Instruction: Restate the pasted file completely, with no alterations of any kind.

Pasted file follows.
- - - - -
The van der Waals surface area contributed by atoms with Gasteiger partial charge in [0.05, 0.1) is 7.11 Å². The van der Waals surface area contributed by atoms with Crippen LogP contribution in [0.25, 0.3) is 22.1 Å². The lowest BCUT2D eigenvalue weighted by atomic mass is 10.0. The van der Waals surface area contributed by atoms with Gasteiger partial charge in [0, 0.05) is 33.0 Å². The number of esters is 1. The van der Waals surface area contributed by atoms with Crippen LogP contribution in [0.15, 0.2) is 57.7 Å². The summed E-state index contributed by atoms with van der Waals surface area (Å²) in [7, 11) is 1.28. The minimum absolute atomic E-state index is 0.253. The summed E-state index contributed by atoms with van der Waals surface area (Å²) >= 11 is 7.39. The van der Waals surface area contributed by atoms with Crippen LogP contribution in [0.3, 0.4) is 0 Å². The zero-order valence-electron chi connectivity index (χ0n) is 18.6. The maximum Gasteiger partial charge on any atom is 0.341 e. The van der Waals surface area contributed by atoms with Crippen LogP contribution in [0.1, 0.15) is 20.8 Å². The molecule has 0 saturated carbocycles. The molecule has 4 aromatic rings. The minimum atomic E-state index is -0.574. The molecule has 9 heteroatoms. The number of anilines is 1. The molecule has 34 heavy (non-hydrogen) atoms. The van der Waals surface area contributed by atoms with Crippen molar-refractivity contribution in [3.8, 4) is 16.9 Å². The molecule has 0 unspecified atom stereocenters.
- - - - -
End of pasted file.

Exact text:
The van der Waals surface area contributed by atoms with Gasteiger partial charge in [0.05, 0.1) is 7.11 Å². The van der Waals surface area contributed by atoms with Crippen LogP contribution in [0.25, 0.3) is 22.1 Å². The lowest BCUT2D eigenvalue weighted by atomic mass is 10.0. The van der Waals surface area contributed by atoms with Gasteiger partial charge in [0, 0.05) is 33.0 Å². The number of esters is 1. The van der Waals surface area contributed by atoms with Crippen LogP contribution in [0.15, 0.2) is 57.7 Å². The summed E-state index contributed by atoms with van der Waals surface area (Å²) in [7, 11) is 1.28. The minimum absolute atomic E-state index is 0.253. The summed E-state index contributed by atoms with van der Waals surface area (Å²) >= 11 is 7.39. The van der Waals surface area contributed by atoms with Crippen LogP contribution in [0.3, 0.4) is 0 Å². The zero-order valence-electron chi connectivity index (χ0n) is 18.6. The maximum Gasteiger partial charge on any atom is 0.341 e. The van der Waals surface area contributed by atoms with Crippen LogP contribution in [0.1, 0.15) is 20.8 Å². The molecule has 0 saturated carbocycles. The molecule has 4 aromatic rings. The minimum atomic E-state index is -0.574. The molecule has 9 heteroatoms. The number of anilines is 1. The molecule has 34 heavy (non-hydrogen) atoms. The van der Waals surface area contributed by atoms with Crippen molar-refractivity contribution in [3.8, 4) is 16.9 Å². The molecule has 0 unspecified atom stereocenters.